For example, consider when in quick time a couple slip down the middle for two bars, set, slip up for two bars, and cast off one place. In this situation, the woman has a step transition from slip to skip change but the man does not. The dancers, if they are focusing on dancing together, can try to be aware of each other's situation and so the man may perhaps time (slow) the movement of his cast away to accommodate the possible little pause the woman will take as she makes the step transition before the cast.
If this particular concept of dancing together is less than clear, here's a general example to consider. Think about when in quick time a first couple sets and casts off - a very common dance sequence. The woman has it easier than the man in this situation. Her right foot is extended from the jeté and is generally pointing towards the top of the set and thereby the direction she will move when she starts to cast. However, the man's right foot is extended down the set from his jeté while his next casting movement will be up the set. Often this means casting from the man's side takes a tiny bit longer to accomplish than from the woman's side. An observant dancing couple, who are focused on dancing together, will catch each other's eye and attempt to coordinate the timing of their casts. Coordinated dancing in this instance may be accomplished in at least two ways - for example, by both starting to turn upwards at the end of the setting so as to be ready to cast - or by the woman slowing down the start of her cast to match the man and give him time to get his right foot heading up instead of down.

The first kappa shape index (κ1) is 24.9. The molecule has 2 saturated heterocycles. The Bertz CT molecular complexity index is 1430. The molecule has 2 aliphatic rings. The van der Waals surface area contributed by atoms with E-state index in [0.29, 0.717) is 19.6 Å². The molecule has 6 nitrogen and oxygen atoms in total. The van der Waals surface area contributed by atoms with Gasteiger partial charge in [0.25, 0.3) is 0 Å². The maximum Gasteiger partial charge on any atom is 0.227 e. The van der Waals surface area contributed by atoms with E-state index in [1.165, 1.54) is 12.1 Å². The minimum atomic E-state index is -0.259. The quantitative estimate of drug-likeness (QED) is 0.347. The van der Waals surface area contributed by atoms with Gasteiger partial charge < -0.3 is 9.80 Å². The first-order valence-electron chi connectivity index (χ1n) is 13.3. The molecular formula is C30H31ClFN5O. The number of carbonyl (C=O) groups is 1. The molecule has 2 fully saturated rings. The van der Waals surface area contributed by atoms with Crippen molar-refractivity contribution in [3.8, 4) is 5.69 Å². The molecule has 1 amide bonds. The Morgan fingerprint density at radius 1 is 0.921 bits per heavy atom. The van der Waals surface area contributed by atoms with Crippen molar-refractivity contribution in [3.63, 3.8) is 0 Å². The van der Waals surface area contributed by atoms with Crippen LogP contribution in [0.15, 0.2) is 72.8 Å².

Hope this article didn't bore with all its technicalities but perhaps it will provide food for thought, particularly for more experienced dancers. If you have any questions about step transitions, please ask your teachers.
Here's a funny and charming video that San Diego Branch teacher Jeanne Moody's beginner class put together. Jeanne joked with them about practicing the change of weight while in the kitchen or brushing their teeth. They did a compilation of just that, and more!
Our Annual Dinner Dance is coming up on April 25th, and the theme this year is Scottish Legends.
And there are a lot of Scottish legends! Here are just a couple that I found.
Among old Scottish legends are tales of shape-shifting water creatures. Two prominent myths are Kelpies and Selkies. Do you know the difference?
The folk-tales frequently revolve around female selkies being coerced into relationships with humans by someone stealing and hiding their sealskin. A typical folk-tale is that of a man who steals a female selkie's skin and compels her to become his wife. But the wife will spend her time in captivity longing for the sea, her true home, and will often be seen gazing longingly at the ocean. She may bear several children by her human husband, but once she discovers her skin, she will immediately return to the sea and abandon the children she loved, never to be seen again by them.
The shape-shifting nature of selkies within Shetland
tradition is detailed in the Scottish ballad The Great
Silkie of Sule Skerry: